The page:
Table of Contents

Handbook of Research Methods and Applications in Spatially Integrated Social Science

Handbook of Research Methods and Applications in Spatially Integrated Social Science

Handbooks of Research Methods and Applications series

Edited by Robert Stimson

The chapters in this book provide coverage of the theoretical underpinnings and methodologies that typify research using a Spatially Integrated Social Science (SISS) approach. This insightful Handbook is intended chiefly as a primer for students and budding researchers who wish to investigate social, economic and behavioural phenomena by giving explicit consideration to the roles of space and place. The majority of chapters provide an emphasis on demonstrating applications of methods, tools and techniques that are used in SISS research, including long-established and relatively new approaches.

Chapter 4: Approaches to conducting research

Robert J. Stimson

Subjects: economics and finance, regional economics, geography, economic geography, environmental geography, human geography, research methods in geography, research methods, research methods in economics, research methods in geography, urban and regional studies, regional economics, research methods in urban and regional studies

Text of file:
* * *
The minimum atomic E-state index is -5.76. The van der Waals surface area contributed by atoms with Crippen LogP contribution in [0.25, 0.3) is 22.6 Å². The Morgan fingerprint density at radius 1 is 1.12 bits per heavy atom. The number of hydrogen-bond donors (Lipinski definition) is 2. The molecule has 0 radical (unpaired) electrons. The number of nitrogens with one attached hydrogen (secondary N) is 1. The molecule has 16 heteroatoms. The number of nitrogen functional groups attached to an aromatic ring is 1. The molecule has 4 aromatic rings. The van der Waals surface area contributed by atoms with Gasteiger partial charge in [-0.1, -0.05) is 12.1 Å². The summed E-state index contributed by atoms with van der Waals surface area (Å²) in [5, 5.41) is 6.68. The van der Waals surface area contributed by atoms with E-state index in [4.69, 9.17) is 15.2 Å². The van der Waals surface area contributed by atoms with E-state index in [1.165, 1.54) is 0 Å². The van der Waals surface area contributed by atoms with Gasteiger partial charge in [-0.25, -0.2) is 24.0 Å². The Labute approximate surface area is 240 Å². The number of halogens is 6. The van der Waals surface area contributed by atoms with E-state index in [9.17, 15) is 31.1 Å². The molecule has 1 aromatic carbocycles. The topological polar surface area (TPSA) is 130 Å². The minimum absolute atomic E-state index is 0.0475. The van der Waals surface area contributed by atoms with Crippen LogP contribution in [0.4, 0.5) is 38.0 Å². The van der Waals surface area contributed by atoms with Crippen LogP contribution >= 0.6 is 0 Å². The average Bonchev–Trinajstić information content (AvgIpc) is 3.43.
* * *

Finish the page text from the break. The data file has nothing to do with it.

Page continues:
As discussed in Chapter 1, research is about generating new information to improve our understanding about social and economic phenomena, events and situations and human behaviours, and to help explain their occurrence. It is about explaining why, when, where and how those things occur. To do that we need data about those things we are investigating. What we need to ensure is that we have confidence that the data we are using to generate information is accurate, valid and reliable, and that the results of our analysis will be meaningful vis-à-vis the research question being investigated. As an information-generating process, research tends to be goal-oriented. When undertaking research, the aim is not to wander at random or chaotically, but to proceed towards an objective. The path may be direct or indirect. Research activities designed to generate information includes those concerned with: · formulating the research question; · developing a research design; · gathering existing and collecting new data; · testing hypotheses relating to data sets; · analysing data; · creating, testing or evaluating problems; · generating, testing or evaluating theory; · understanding interactions; and · making predictions.

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